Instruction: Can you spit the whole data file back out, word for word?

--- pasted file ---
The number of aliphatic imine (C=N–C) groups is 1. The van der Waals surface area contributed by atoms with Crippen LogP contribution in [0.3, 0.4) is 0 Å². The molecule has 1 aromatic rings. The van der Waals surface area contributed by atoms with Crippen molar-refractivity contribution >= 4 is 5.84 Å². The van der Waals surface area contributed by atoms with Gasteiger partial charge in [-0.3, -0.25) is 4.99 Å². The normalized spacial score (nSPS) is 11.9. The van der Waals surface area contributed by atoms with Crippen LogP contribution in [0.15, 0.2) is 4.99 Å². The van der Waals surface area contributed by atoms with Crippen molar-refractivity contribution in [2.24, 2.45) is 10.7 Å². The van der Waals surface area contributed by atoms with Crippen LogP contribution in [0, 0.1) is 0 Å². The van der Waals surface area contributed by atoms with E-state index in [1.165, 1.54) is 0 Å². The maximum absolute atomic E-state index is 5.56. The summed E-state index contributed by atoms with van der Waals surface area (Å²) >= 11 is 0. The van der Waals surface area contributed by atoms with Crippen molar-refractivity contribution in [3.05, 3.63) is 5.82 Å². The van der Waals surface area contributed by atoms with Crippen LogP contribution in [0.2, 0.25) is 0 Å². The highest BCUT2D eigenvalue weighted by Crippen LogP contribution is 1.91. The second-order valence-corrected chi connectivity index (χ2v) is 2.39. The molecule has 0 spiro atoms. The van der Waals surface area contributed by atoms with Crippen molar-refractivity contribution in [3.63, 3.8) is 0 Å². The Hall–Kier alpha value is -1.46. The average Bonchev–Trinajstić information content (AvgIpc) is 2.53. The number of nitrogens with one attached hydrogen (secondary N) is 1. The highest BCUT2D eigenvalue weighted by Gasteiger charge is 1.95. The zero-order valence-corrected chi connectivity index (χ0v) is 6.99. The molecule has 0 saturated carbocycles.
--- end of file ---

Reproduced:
The number of aliphatic imine (C=N–C) groups is 1. The van der Waals surface area contributed by atoms with Crippen LogP contribution in [0.3, 0.4) is 0 Å². The molecule has 1 aromatic rings. The van der Waals surface area contributed by atoms with Crippen molar-refractivity contribution >= 4 is 5.84 Å². The van der Waals surface area contributed by atoms with Gasteiger partial charge in [-0.3, -0.25) is 4.99 Å². The normalized spacial score (nSPS) is 11.9. The van der Waals surface area contributed by atoms with Crippen LogP contribution in [0.15, 0.2) is 4.99 Å². The van der Waals surface area contributed by atoms with Crippen molar-refractivity contribution in [2.24, 2.45) is 10.7 Å². The van der Waals surface area contributed by atoms with Crippen LogP contribution in [0, 0.1) is 0 Å². The van der Waals surface area contributed by atoms with E-state index in [1.165, 1.54) is 0 Å². The maximum absolute atomic E-state index is 5.56. The summed E-state index contributed by atoms with van der Waals surface area (Å²) >= 11 is 0. The van der Waals surface area contributed by atoms with Crippen molar-refractivity contribution in [3.05, 3.63) is 5.82 Å². The van der Waals surface area contributed by atoms with Crippen LogP contribution in [0.2, 0.25) is 0 Å². The highest BCUT2D eigenvalue weighted by Crippen LogP contribution is 1.91. The second-order valence-corrected chi connectivity index (χ2v) is 2.39. The molecule has 0 spiro atoms. The van der Waals surface area contributed by atoms with Crippen molar-refractivity contribution in [3.63, 3.8) is 0 Å². The Hall–Kier alpha value is -1.46. The average Bonchev–Trinajstić information content (AvgIpc) is 2.53. The number of nitrogens with one attached hydrogen (secondary N) is 1. The highest BCUT2D eigenvalue weighted by Gasteiger charge is 1.95. The zero-order valence-corrected chi connectivity index (χ0v) is 6.99. The molecule has 0 saturated carbocycles.